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Humans settled the Bahamas earlier than believed, A&M study says

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Humans were present in Florida by 14,000 years ago, and until recently, it was believed the Bahamas – located only a few miles away – were not colonized until about 1,000 years ago. But new findings from a team including a Texas A&M University at Galveston researcher prove that the area was colonized earlier, and the new settlers dramatically changed the landscape.

Peter van Hengstum, associate professor in Texas A&M’s Department of Oceanography and the Department of Marine and Coastal Environment Science at Texas A&M-Galveston, and colleagues have had their findings published in PNAS (Proceedings of the National Academy of Sciences).

Researchers generated a new environmental record from the Blackwood Sinkhole, which is flooded with 120 feet of groundwater without dissolved oxygen. This is important because it has pristinely preserved organic material for the last 3,000 years. Using core samples and radiocarbon dating, the team examined charcoal deposits from human fires thousands of years ago, indicating that the first settlers arrived in the Bahamas sooner than previously thought.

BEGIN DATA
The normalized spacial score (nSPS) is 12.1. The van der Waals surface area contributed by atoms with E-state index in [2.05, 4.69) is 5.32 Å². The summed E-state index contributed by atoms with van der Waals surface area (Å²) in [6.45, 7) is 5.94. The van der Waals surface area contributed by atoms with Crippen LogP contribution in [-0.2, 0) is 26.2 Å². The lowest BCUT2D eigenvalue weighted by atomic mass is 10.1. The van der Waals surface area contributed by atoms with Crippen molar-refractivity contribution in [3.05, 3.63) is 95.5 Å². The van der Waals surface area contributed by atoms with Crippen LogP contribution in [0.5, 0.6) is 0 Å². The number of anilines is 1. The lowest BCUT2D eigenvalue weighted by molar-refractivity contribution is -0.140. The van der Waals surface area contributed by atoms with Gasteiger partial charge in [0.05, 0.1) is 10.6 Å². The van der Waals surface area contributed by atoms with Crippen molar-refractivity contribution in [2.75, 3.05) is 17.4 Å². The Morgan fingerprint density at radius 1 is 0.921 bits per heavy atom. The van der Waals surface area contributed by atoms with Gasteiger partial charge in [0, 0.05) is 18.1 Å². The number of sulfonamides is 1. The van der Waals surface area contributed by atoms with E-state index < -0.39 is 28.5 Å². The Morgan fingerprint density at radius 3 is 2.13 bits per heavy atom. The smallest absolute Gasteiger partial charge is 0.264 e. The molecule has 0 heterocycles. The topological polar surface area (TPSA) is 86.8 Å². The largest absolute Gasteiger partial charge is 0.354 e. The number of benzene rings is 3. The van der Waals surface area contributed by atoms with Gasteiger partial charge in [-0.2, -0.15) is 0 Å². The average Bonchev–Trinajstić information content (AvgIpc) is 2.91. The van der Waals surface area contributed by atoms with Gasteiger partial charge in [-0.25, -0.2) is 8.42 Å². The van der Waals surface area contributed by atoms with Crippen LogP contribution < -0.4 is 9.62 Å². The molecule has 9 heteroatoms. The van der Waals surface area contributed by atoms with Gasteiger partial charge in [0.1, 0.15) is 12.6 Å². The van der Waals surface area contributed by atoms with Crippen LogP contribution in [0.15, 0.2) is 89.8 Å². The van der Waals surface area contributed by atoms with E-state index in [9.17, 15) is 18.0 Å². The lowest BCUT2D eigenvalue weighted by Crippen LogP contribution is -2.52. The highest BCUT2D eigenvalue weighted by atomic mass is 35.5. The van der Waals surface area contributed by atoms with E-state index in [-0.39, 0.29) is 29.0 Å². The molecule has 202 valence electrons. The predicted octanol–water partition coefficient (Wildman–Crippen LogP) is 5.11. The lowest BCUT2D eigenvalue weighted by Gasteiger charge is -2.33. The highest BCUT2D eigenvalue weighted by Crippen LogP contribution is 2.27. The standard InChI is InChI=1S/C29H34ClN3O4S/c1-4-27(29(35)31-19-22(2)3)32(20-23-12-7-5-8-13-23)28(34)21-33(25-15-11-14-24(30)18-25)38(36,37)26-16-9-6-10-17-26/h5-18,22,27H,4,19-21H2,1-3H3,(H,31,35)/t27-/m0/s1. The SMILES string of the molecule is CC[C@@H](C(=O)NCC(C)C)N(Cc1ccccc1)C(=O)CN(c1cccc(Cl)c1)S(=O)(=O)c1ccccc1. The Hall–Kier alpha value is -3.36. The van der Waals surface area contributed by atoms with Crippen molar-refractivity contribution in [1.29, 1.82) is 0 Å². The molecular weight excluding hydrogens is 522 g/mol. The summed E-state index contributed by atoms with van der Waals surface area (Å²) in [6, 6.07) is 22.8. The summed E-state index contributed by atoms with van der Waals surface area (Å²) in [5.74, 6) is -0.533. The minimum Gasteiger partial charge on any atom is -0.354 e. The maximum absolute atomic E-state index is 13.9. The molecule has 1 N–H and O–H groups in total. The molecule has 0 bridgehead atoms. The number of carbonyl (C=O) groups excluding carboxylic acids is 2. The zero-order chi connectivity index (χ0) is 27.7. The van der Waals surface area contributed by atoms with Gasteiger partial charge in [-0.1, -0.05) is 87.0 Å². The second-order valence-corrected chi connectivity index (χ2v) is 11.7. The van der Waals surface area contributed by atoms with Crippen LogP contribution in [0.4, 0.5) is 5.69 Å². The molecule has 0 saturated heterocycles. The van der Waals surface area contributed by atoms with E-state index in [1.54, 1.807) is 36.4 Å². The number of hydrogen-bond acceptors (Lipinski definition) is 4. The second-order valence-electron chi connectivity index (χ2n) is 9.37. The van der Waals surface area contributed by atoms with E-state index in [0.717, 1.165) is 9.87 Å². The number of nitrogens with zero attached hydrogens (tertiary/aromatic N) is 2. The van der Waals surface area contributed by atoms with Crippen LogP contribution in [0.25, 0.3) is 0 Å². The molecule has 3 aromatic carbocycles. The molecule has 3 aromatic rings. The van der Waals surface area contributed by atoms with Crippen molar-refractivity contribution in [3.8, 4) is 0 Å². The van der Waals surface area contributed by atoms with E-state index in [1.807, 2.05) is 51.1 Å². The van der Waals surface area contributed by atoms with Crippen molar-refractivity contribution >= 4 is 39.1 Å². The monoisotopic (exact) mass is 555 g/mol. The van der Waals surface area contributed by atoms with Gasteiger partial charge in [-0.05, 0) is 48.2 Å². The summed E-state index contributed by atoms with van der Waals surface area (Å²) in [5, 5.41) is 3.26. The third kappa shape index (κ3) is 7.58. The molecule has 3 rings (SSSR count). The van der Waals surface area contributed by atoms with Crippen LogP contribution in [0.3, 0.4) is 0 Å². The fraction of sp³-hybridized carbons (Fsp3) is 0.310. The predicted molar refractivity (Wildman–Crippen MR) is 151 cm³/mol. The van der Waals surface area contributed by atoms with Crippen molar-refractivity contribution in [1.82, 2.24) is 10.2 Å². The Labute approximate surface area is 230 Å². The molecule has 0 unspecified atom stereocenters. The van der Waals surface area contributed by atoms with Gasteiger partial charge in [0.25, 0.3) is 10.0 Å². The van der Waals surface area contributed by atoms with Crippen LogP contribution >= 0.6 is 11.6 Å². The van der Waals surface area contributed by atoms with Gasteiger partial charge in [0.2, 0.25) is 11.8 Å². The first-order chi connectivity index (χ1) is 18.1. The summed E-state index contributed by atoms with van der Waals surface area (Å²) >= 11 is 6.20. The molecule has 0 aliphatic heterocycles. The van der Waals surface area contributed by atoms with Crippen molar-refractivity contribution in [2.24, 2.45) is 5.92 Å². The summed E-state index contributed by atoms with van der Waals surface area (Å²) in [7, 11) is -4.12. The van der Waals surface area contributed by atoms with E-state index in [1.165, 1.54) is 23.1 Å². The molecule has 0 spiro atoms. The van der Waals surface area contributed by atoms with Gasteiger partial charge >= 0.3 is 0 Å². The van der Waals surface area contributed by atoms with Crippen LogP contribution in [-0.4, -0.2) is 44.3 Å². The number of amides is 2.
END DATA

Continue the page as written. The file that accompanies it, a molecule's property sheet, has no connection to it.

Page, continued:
“The Bahamas were the last place colonized by people in the Caribbean region, and previous physical evidence indicated that it may have taken hundreds of years for indigenous people of the Bahamas – called the Lucayans – to move through the Bahamian archipelago that spans about 500 miles,” van Hengstum said.

While people were present in Florida more than 14,000 years ago at the end of the last ice age, he said, these people never crossed the Florida Straits to nearby Bahamian islands, only 50 to 65 miles away. Meanwhile, the Caribbean islands were populated by people migrating from South American northward. Van Hengstum said the oldest archaeological sites in the southernmost Bahamian archipelago from the Turks and Caicos Islands indicate human arrival likely by 700 A.D.

“But in the northern Bahamian Great Abaco Island, the earliest physical evidence of human occupation are skeletons preserved in sinkholes and blueholes,” he said. “These two skeletons from Abaco date from 1200 to 1300 A.D. Our new record of landscape disturbance from people indicates that slash-and-burn agriculture likely began around 830 A.D., meaning the Lucayans rapidly migrated through the Bahamian archipelago in likely a century, or spanning just a few human generations.“